When I was a kid, the house we lived in had 2 distinct sides to the basement, split by the staircase. One side was the Finished Basement, which was brightly-lit, carpeted, and had a fireplace, was neatly wainscoted and wallpapered, and contained all of the many toys. On the other side was the Unfinished Basement, with cracked cement floors, exposed ceiling, and exposed light bulbs. My dad's tools were there, and the washing machine, and all sorts of scary things.
Somehow, someone told me about lockjaw, and someone told me that I would definitely get it if I stepped on a rusty nail. This was absolutely terrifying to little me. I was quite sure, every time I ventured over to the lawless Unfinished Basement, that a rusty nail would puncture my foot--the Unfinished Basement was like a minefield of rusty nails, in my mind--and my jaw would immediately clamp tightly shut. My parents would ask me what was wrong--why wasn't I talking or eating or drinking?--but I would be unable to tell them! I would slowly starve to death as my bewildered parents stood by wondering what was wrong with me!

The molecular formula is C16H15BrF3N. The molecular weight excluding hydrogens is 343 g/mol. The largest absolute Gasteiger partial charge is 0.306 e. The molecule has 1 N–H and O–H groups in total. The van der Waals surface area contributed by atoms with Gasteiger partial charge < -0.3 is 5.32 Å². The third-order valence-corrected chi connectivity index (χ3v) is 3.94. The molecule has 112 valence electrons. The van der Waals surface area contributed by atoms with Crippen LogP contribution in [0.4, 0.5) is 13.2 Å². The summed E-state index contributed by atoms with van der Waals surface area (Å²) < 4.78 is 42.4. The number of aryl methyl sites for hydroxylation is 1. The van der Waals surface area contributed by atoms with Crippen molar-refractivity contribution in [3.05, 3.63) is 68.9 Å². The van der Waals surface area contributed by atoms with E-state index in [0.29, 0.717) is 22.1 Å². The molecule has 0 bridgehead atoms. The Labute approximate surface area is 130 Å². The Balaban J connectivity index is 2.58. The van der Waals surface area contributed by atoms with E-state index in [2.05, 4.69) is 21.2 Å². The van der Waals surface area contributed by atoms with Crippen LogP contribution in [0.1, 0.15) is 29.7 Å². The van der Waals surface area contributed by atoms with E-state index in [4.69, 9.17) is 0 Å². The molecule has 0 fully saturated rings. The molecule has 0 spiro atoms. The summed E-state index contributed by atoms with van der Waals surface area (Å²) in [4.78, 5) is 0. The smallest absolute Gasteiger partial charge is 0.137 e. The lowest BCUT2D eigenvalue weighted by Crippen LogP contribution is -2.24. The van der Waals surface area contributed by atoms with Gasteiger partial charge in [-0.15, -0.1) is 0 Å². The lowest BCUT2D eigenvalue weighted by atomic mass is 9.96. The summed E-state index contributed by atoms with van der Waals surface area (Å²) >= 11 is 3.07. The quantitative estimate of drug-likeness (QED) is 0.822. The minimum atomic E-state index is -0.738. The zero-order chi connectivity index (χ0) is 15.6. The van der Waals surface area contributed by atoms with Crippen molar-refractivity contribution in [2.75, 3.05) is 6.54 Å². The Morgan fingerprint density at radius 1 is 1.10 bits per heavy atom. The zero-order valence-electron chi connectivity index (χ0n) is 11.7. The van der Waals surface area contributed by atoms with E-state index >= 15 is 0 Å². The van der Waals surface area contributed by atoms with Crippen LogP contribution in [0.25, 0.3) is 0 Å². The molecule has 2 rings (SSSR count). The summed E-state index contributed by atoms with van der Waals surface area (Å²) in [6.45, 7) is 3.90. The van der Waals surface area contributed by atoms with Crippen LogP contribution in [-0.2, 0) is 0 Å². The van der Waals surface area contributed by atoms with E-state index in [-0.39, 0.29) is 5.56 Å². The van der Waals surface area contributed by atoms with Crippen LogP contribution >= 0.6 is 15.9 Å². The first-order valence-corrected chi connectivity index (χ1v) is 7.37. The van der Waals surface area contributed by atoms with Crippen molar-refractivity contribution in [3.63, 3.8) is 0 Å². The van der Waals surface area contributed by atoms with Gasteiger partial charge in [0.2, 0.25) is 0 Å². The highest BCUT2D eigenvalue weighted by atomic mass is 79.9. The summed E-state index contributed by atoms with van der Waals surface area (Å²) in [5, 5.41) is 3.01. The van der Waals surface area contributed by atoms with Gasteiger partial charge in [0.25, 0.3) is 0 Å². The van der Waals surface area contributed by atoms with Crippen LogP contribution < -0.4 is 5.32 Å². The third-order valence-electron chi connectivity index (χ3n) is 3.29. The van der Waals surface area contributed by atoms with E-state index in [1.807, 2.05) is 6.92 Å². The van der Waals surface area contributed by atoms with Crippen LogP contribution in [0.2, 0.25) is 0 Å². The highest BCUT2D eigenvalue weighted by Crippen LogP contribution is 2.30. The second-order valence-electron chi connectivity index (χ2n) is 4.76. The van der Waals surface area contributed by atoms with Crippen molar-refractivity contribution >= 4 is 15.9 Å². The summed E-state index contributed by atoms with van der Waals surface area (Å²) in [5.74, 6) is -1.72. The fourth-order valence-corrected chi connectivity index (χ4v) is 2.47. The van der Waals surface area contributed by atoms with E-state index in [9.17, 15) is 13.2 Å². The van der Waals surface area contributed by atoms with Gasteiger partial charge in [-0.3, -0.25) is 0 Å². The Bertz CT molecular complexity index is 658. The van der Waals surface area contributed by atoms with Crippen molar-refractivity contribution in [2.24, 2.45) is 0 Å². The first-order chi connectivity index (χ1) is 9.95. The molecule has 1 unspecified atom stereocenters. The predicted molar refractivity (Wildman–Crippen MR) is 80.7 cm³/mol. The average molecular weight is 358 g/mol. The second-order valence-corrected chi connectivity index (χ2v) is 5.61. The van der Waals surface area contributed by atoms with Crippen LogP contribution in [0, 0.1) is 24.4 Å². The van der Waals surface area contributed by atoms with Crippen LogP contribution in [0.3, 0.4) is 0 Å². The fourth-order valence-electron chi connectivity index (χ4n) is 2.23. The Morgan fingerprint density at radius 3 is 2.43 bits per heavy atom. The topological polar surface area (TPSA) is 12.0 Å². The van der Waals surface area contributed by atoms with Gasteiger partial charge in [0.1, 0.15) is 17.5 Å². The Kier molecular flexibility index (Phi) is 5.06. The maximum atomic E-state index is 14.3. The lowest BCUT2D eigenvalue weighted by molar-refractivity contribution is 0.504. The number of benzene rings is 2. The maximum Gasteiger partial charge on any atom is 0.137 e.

Clearly, little me wasn't thinking about alternative methods of communication, like writing notes on paper with a pencil, or playing charades. Nope, lockjaw was a one-way ticket to a slow, painful death. I would have to say that, since then, even in spite of learning that tetanus is caused by bacteria, I have always taken a wider-than-necessary path around objects of a sharp, metal, and rusty nature.
(Come to think of it, this may also have contributed to my brief fear of being buried alive. "Well, it's very sad he's dead," they'd say, "but we'd better bury him." My muscles locked, I would be unable to protest!)
Not that tetanus is a trivial matter, but a story about my nephew also reminded me of my out-of-proportion fears. Apparently he was out hiking with my dad, and my dad spotted some poison ivy up ahead. "Be careful to stay in the middle of the trail," my dad said, "so that you don't touch the poison ivy."
Lennox apparently halted immediately before he proceeded extremely slowly and cautiously. In fact, my dad noticed, his eyes were wide and his teeth were chattering. "What's wrong, Lennox, are you cold?" my dad asked him.
Finally, he asked, "Grandpa, will the poison ivy kill me?"
It's probably a good thing that 6-year-olds think that poison means instant death, but it can have unintended consequences.